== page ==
Health Assessment, part 12: Skin Color Alterations & Edema


How to assess alterations in your patient's skin color (e.g., pallor, cyanosis, erythema, jaundice) and how to assess edema (e.g., pitting edema and non-pitting edema)

Full Transcript: Health Assessment, part 12: Skin Color Alterations & Edema

Hi, I'm Meris. And in this video, I'm going to be covering some components of the skin assessment, such as assessing for alterations in skin color, along with assessing for edema. I'm going to be following along using our Health Assessment flashcards. These are available on our website, And if you have a set of your own, I would invite you to go ahead and pull them out to follow along with me. All right, let's get started. So first up, we're going to be talking about assessing your patient's skin color for any alterations. And if you look here on the back, we have a nice chart here that shows some different types of alterations and skin color and some potential causes for that. Before we go over this, there's something very important that I want to remind you of, which is that not all patients have white or fair-toned skin. So if I were to present with many of these findings, it would likely be more readily apparent than if there were a patient who had darker skin, brown or black skin, and it is important that you as a healthcare professional are capable and competent to assess for these findings in patients regardless of their skin color. Okay? Really important that you figure out how to identify cyanosis, pallor, jaundice, in your patients who do not have white or fair-toned skin. There are resources freely available online that show different types of presentations of alterations in skin color, in different types of lesions, that sort of a thing. Different sorts of integumentary presentations for certain types of diseases and infections. And I would strongly encourage you to seek out those resources and familiarize yourself with the presentation of these findings in your patients who are not white or fair toned.

All right, that being said, let's get into it. Pallor. Pallor is a fancy way of saying that your patient is pale. And it doesn't mean pale like I am. This is my normal state of being. Pallor refers to that sensation of kind of like-- they don't have any color in their skin. They have been drained of color. So we have on here some causes: anemia, that can do it; shock is a big one - your patients who are in shock very commonly will be pale - and then local arterial insufficiency. It doesn't necessarily have to be a generalized finding. If I have peripheral arterial disease in one limb, it's possible that that limb itself will have pallor. Cyanosis is a blue discoloration of the skin, and this is most commonly associated with hypoxia, hypoxemia due to deoxygenated hemoglobin. Your patients who are blue are close to death, if we do not intervene, typically. So cyanosis is one of those, "Learn it; love it; get a necklace that says it: this kind of a thing means we need to intervene right now." So for instance, if we're talking about the NCLEX testing environment, a patient with cyanosis is going to wildly take priority over a patient with pallor or jaundice. Those things are important to address, but cyanosis means, "Something's wrong with my airway or with my breathing." And that is a concern.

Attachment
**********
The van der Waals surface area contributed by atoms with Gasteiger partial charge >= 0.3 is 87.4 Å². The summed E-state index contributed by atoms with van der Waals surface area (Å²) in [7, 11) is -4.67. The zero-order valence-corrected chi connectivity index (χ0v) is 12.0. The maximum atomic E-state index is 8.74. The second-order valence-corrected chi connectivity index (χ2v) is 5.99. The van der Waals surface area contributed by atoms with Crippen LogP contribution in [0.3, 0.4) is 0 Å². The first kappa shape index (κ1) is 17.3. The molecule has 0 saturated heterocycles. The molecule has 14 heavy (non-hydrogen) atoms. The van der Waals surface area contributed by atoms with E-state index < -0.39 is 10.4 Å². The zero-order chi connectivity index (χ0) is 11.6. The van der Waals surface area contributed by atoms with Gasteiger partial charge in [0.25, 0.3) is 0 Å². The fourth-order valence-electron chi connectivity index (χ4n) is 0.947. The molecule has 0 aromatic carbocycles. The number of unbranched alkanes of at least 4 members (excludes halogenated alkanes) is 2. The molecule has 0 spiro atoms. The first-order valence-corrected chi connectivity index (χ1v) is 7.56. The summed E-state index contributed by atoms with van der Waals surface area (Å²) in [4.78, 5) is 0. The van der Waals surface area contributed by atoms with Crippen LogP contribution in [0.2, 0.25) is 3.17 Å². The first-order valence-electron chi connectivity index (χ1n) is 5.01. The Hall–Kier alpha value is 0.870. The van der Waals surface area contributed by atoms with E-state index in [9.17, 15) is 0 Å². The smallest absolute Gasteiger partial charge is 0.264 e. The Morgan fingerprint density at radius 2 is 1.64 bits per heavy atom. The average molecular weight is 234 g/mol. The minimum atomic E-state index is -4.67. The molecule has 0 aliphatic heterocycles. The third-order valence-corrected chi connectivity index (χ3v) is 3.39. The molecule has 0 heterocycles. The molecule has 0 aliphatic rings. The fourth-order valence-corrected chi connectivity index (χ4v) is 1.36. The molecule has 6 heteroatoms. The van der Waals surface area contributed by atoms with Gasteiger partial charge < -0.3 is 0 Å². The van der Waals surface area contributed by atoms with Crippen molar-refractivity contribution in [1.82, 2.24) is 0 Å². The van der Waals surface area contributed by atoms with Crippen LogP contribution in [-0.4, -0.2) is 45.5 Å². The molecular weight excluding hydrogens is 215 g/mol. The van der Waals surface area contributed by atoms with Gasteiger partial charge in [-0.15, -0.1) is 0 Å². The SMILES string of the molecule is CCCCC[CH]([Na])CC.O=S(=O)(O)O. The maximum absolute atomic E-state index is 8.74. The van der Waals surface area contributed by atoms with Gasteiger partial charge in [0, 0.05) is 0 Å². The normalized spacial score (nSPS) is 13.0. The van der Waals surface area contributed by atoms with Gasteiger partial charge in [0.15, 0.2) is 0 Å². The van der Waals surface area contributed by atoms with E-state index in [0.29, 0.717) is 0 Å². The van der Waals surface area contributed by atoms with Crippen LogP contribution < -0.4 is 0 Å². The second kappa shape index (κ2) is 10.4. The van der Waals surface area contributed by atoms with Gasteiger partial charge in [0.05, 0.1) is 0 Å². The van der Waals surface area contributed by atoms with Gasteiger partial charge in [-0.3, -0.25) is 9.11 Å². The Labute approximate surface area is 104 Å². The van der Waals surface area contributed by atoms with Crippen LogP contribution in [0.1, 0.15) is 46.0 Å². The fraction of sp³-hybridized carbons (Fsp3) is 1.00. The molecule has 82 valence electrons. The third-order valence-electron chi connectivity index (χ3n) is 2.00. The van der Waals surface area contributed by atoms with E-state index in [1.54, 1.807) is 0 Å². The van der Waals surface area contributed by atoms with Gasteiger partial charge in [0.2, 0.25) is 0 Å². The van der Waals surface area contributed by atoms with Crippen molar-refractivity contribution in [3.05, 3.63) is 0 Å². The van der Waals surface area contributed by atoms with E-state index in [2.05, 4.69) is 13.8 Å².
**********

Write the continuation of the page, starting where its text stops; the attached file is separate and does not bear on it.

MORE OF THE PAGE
Erythema. If we describe something as, "I noted a patch of erythema on the patient's skin," that means redness. And typically, we are talking about it in a localized place. Typically, I wouldn't say, "That patient was just erythematous head to toe." That's possible, but more likely, I would say, "I saw an erythematous patch on their chest," for instance. I'm saying there's an area of redness. So there's, of course, a lot of causes of it. The biggest is going to be inflammation. And inflammation is often caused by infection as well, so if I see an area that is red, erythematous, I'm concerned, right? I'm going to evaluate further to see if there's a possible source of infection. There's other causes. Generalized erythema could be caused by polycythemia, which is when we have an excess of red blood cells. So that would give me that red or reddy appearance. And then also fever. Anything that makes me hot, I'm going to flush. Alcohol intake for some patients, different kinds of rashes, and then, of course, a sunburn. A burn is going to cause erythema. Jaundice is a yellow discoloration of the skin. And this is most commonly caused by hepatic dysfunction. So your patients with liver disease very commonly may have baseline jaundice or worsening jaundice, or that may be the first sign we see that there's something wrong.